Jack can’t undo what he did. “I killed the woman I loved” he states.
But he plans on making amends for it for the rest of his life.
Society will give him that chance in 2014 – when his life sentence is reviewed.
He’s already been on home leave from Kirkham Open Prison and worked within the community - under supervision.
“I can’t say how it felt to be out,” he admits. “Even pushing a mower felt marvellous.”
Jack’s perceived risk to others has reduced over the years. He’s category D, assessed as suitable for an open prison. He’s one of the peer supporters on the prison’s innovative programme addressing addiction, behaviours and thinking patterns, said to be a national first for the UK’s penal system.
The Scouser sees red at claims HMP Kirkham is a cushy number. “It’s not Butlins. I know the red top tabloids say we call it that but it’s not. It’s an open prison but we’ve lost our freedom. We earn the right to go out first under supervision. The first time I went on home leave and saw my mum stood there on the stairs and my dad in front of me, well, we just fell into each others’ arms. It was really emotional.
“Now dad’s dead, and I worry sick about my mum. I can’t be there for her. Don’t get me wrong. I deserved this. I brought it on myself. But prison has to be more about punishment. It has to be about recovery.”
And that’s what this week is all about at Kirkham Open Prison. Recovery week at Britain’s very first “recovery orientated” prison. A whole series of workshops and presentations daily. Prisoners, families, support groups, agencies – and some of the top policy makers and shapers in the country are watching to see if Kirkham is getting it right.
New prison governor Bob McColm worked in eight prisons across the region before joining the team here in January. He says it’s already well ahead of the Government’s “reducing reoffending strategy” by giving people the chance to change.
“Make no mistake, they get no choice. But some seize the opportunity. They know it’s their last chance. We believe in second chances here. We’ve helped many change their lives for the better.”
Shaun Weatherill agrees. The senior officer now works in the substance misuse service managed by Donna Morgan. “I’m a screw,” he declares. “But in my 20 years I’ve never seen anything as inspirational as what we’re doing here. It works. Not for all. But it’s better than packing someone off with a bit of cash, a handshake and the hope you’ll never see them again. We all know how many reoffend.”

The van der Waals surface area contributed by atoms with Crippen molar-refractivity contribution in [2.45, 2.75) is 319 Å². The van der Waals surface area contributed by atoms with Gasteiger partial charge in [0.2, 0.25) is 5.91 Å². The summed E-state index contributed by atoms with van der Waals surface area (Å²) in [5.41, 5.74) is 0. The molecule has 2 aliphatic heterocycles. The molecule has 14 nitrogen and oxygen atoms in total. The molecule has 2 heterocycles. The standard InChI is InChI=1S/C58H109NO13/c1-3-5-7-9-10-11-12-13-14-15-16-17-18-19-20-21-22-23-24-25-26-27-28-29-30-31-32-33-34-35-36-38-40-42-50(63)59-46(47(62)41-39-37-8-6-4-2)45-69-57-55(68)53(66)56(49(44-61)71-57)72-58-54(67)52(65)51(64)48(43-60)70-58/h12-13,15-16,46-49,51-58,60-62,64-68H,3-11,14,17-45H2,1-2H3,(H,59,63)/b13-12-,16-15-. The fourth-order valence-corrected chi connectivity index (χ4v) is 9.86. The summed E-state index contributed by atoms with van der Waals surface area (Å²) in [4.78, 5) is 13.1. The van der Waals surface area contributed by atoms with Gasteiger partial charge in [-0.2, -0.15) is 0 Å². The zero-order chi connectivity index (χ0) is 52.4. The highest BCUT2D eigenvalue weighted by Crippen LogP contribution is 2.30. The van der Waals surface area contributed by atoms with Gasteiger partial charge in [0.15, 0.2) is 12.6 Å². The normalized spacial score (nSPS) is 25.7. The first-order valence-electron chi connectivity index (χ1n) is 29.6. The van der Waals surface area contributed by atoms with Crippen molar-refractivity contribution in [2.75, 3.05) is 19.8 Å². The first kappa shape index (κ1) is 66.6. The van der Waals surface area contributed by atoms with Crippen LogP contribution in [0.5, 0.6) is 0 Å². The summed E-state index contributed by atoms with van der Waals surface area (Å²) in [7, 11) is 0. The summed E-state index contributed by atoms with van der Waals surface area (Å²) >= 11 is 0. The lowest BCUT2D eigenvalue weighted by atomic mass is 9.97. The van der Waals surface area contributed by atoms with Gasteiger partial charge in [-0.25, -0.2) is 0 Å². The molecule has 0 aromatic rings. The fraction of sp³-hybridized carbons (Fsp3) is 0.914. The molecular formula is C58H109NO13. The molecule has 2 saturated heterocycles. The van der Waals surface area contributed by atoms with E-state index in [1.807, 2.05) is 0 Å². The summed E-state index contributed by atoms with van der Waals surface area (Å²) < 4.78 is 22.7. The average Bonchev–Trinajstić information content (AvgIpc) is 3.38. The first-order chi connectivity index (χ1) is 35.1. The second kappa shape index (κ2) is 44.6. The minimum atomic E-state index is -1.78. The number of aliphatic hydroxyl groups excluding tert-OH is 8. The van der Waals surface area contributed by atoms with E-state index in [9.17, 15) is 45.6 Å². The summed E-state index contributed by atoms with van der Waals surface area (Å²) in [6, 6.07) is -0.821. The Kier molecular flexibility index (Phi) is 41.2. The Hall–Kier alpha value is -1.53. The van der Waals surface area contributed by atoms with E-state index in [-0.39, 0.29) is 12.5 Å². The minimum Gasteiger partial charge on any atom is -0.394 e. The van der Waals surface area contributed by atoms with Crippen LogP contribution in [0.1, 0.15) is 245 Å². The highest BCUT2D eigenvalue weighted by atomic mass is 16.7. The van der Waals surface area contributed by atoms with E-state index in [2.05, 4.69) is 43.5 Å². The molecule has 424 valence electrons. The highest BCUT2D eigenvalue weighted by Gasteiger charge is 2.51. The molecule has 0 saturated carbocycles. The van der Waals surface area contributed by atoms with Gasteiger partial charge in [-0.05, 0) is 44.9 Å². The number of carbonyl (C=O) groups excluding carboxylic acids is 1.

Lorainne Carroll, 22 years in the prison service, is now an officer with the same team. “It’s the best thing I’ve done. It can be frustrating but also immensely rewarding. The public only hear about the ones who got away, not the success stories, the lives turned round. We’re very proud of the fact we are recognised at the forefront of recovery from substance misuse.”
Mark Gilman, criminologist for 30 years, heads strategies on recovery for the National Treatment Agency and likens reoffenders to ‘frequent flyers’. “We’ve known the answer since 1935,” he says, referring to the founding of Alcoholics Anonymous. “You alone can do it but you cannot do it alone,” he stresses. “We know peer support works. Kirkham’s leading the way.” Burnley schoolgirl Sophie Dand, 16, a prefect, is over to perform a monologue based on Willy Russell’s Our Day Out. Sophie’s seen the impact of addiction within her own family. “What’s happening here is the way forward,” says Sophie. “You can’t just lock people up and throw away the key.”
There are parents’ voices too. Polly Parker tells the story of her daughter’s drinking. David Rogers of the son killed with a single punch after acting as peacemaker on a night out in Blackburn. Actions have consequences, he says. Amidst the booted suited delegates it’s the prisoners in blue “recovery week” T-shirts who stand out, hanging on every word, keen to share their own stories – if anyone’s willing to listen.
Drink or drugs underpin issues time and again. Stand up comedian Sam Harland talks of how he’d get paranoid if his girlfriend signed off a text message with two instead of three kisses. “If she sent me out for takeout I’d become convinced she was cheating on me so lay into her.” A psychologist told him to pick three buttons representing himself, his mother and father, then commented on the “distance” between them. It was a warder who pressed the right button. “He told me I was worth more than this.” Sam’s been clean 13 years now.
In the staff car park two ex-offenders park alongside the governor. Mark Shear and Matt Idle work where they were imprisoned. Kirkham was the only prison to give them that break, clearance to run their A2nd-Chance social enterprise, funded by Lancashire Drug and Alcohol Action Team, there to help rebuild lives.
Kirkham’s pioneering the groundbreaking concept. Mark explains: “It’s the first time ex-prisoners have been asked back to work inside a prison in this way. It shows real leadership and courage.”
Matt concludes: “We’ve moved from being prisoners in addiction to prison drug workers in recovery. Visible recovery. We did it and so can others.”